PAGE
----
If there are two things that the Chinese love, they’re holidays and idioms. My teachers have been introducing us to a lot of idioms lately, and now I’m going to teach you a few to stick on your holiday cards! Most of these are used around the most important Chinese holiday, the New Year (since they don’t really celebrate Christmas here), but since we don’t do a lot of well-wishing for that, I think they fit just fine into this season of general goodwill to men.
Literal translation: “One sail good wind.”
Meaning: I hope your sails are filled with good winds that take you where you want to go or, more simply, smooth sailing.
Literal translation: “Three sheep open Thailand,” or “Three suns open Tai Mountain,” depending on the characters you use for ‘tai’ and ‘yang’.
Meaning: “An auspicious beginning to New Years” (http://www.chinabaike.com/english/Dictionary/643013.html). If you can figure this one out, good on you, ’cause I’m pretty lost. Not really a Christmas greeting, but still practical.
Literal translation: “Four seasons grow wealthy.”
Meaning: “I hope you can be successful all through the year.” ‘Wealth’ is a common theme in Chinese blessings.
Literal translation: “Five blessings present gate.”
Meaning: “May the five blessings (longevity, wealth, health, virtue, and a natural death) be present in this home.” This is another New Year’s greeting, but I think it’s especially fitting for Christmas (except for maybe that last one, depending on who you’re well-wishing).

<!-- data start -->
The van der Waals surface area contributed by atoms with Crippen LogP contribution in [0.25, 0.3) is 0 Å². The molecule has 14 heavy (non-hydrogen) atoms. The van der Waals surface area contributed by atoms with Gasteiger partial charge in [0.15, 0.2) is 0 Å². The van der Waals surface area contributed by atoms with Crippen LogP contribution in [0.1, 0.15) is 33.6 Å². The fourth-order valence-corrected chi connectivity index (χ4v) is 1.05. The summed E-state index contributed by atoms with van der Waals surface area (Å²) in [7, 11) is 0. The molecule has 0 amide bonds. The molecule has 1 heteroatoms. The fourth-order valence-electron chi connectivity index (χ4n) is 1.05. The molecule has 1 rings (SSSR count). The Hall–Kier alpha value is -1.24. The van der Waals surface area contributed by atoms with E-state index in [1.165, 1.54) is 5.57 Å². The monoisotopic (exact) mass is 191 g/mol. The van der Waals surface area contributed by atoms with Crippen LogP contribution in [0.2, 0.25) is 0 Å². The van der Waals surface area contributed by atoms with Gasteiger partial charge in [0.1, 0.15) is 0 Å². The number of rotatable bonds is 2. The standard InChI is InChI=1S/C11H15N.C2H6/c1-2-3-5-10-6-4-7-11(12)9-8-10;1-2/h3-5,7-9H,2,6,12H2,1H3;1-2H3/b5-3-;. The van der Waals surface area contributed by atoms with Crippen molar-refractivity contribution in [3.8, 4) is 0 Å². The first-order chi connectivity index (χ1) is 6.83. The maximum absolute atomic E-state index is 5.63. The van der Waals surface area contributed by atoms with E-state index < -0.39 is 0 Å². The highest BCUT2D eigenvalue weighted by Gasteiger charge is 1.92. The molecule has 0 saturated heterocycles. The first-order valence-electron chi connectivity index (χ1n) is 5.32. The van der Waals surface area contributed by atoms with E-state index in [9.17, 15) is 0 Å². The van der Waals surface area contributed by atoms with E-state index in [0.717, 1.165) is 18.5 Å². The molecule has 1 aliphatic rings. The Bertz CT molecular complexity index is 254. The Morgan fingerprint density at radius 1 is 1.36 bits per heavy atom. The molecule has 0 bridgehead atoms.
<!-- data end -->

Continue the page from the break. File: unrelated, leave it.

Literal translation: “Six six big lucky??”
Meaning: “Super lucky.” Six is a lucky number here. I don’t like this one. Moving on.
Literal translation: “Long long long time long time.”
Meaning: “A long time” (of life, marriage, etc.). In Chinese, you repeat words for emphasis, so this really just means a very long time. It’s a multi-use idiom, but I’m pretty sure you need to provide a context for it.
Literal translation: “Ten complete ten beautiful.”
Meaning: “Completely perfect,” “I hope your (life, year)is completely perfect.” Ten is the number of completion in the Chinese language (pretty intuitive), and ‘completely beautiful’ means ‘perfect.’ I’m pretty sure this is another New Year’s one, but you can probably apply it to other situations.
Literal translation: “Year year peace.”
Meaning: “May you have peace year after year.” Repetition of a noun in Chinese can also mean one after the other. Once again, New Year’s greetings, but Christmas is the season of peace, right?
Grammatical note: Where I say “May you have…,” “I hope you have…,” the Chinese would say “祝你,” or “I wish you….” So if you want to be super culturally fluent, you would say “祝你一帆风顺,” “祝你岁岁平安,” although I really recommend that you write it instead. Carefully. Because little mistakes in Chinese can make a big difference.
I hope these well-wishes have been fun for you! There are hundreds of them, so I’ve left you a couple of links below with more comprehensive lists. Oh, and last but not least,
Sara Dawn (习乐明）